(Phil 3:8 KJV)  Yea doubtless, and I count all things but loss for the excellency of the knowledge of Christ Jesus my Lord: for whom I have suffered the loss of all things, and do count them but dung, that I may win Christ,

(Phil 3:9 KJV)  And be found in him, not having mine own righteousness, which is of the law, but that which is through the faith of Christ, the righteousness which is of God by faith:

(Phil 3:10 KJV)  That I may know him, and the power of his resurrection, and the fellowship of his sufferings, being made conformable unto his death;

(Phil 3:11 KJV)  If by any means I might attain unto the resurrection (i.e., out-resurrection) of the dead.

(Phil 3:12 KJV)  Not as though I had already attained, either were already perfect: but I follow after, if that I may apprehend that for which also I am apprehended of Christ Jesus.

(Phil 3:13 KJV)  Brethren, I count not myself to have apprehended: but this one thing I do, forgetting those things which are behind, and reaching forth unto those things which are before,

(Phil 3:14 KJV)  I press toward the mark for the prize of the high calling of God in Christ Jesus.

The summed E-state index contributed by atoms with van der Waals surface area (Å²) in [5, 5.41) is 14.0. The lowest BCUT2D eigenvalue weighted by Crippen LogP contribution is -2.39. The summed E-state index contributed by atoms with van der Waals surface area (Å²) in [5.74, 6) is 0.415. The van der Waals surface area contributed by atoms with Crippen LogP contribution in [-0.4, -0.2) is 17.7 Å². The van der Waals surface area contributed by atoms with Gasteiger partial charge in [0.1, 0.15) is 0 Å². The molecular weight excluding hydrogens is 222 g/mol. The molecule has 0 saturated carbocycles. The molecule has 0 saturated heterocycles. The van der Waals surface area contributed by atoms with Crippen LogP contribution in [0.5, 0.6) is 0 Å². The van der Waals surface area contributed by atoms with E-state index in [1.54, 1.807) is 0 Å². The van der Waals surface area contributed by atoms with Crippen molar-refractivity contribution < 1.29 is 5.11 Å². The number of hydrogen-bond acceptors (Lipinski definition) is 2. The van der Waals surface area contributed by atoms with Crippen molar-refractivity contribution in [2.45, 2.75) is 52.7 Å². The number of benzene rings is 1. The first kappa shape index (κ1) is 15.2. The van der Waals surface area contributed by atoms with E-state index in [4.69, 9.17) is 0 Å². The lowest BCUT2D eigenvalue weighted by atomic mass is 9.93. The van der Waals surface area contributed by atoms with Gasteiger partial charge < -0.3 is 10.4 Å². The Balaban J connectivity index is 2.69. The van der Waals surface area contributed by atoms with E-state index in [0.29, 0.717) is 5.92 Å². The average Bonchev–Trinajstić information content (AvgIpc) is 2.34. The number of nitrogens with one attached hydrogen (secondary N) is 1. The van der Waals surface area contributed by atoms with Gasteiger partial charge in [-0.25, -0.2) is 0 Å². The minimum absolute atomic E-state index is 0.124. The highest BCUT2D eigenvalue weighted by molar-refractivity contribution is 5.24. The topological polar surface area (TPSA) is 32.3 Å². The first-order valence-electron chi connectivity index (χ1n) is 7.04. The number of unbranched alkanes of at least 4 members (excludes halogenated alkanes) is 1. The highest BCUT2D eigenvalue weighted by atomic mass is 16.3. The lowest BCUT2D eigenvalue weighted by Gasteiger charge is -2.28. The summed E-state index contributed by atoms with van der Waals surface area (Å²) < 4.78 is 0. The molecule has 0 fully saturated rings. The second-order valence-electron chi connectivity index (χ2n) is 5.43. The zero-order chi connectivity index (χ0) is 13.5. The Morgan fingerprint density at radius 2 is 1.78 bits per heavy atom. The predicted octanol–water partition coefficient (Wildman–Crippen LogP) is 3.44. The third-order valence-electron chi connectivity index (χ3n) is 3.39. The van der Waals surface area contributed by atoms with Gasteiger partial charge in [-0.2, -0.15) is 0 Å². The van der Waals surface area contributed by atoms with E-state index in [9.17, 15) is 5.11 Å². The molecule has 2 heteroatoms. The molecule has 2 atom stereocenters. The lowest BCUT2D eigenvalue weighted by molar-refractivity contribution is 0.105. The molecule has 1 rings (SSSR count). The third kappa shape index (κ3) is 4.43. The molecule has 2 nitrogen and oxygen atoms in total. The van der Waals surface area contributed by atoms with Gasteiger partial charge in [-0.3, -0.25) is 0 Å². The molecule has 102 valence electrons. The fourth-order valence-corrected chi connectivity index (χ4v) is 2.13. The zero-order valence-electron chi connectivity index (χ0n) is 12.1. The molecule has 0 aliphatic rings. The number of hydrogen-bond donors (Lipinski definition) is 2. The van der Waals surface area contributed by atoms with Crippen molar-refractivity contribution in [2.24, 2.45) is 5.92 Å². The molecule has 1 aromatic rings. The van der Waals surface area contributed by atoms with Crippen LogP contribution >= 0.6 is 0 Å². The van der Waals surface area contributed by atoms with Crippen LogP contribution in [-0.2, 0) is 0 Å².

(Phil 3:15 KJV)  Let us therefore, as many as be perfect, be thus minded: and if in any thing ye be otherwise minded, God shall reveal even this unto you.

(Phil 3:16 KJV)  Nevertheless, whereto we have already attained, let us walk by the same rule, let us mind the same thing.

(Phil 3:17 KJV)  Brethren, be followers together of me, and mark them which walk so as ye have us for an ensample.  

The word “perfect” in verses 12 and 15 means to be complete or mature. The Christian who crucifies self is said to be complete or mature. It refers to the soul and not the spirit. The soul is saved by works, but the works are works of faith and not works of the flesh. The flesh nature or the old man can do nothing good. He must be destroyed so the Holy Spirit can do good works through the Christian. The Christian who dies to self is no longer subject to the Law of Sin and Death, which pertains to the soul. The Christian who loses his soul in this life will not lose it at the Judgment Seat of Christ. The soul must perish in this life now, or it will perish at the Judgment Seat of Christ.

(Gal 3:12 KJV)  And the law is not of faith: but, The man that doeth them shall live in them.  

Keeping the Law is not the same as living by faith. The Christian must die to the Law—NOT LIVE BY IT. Neither the Christian’s spirit nor soul is saved by keeping the Law.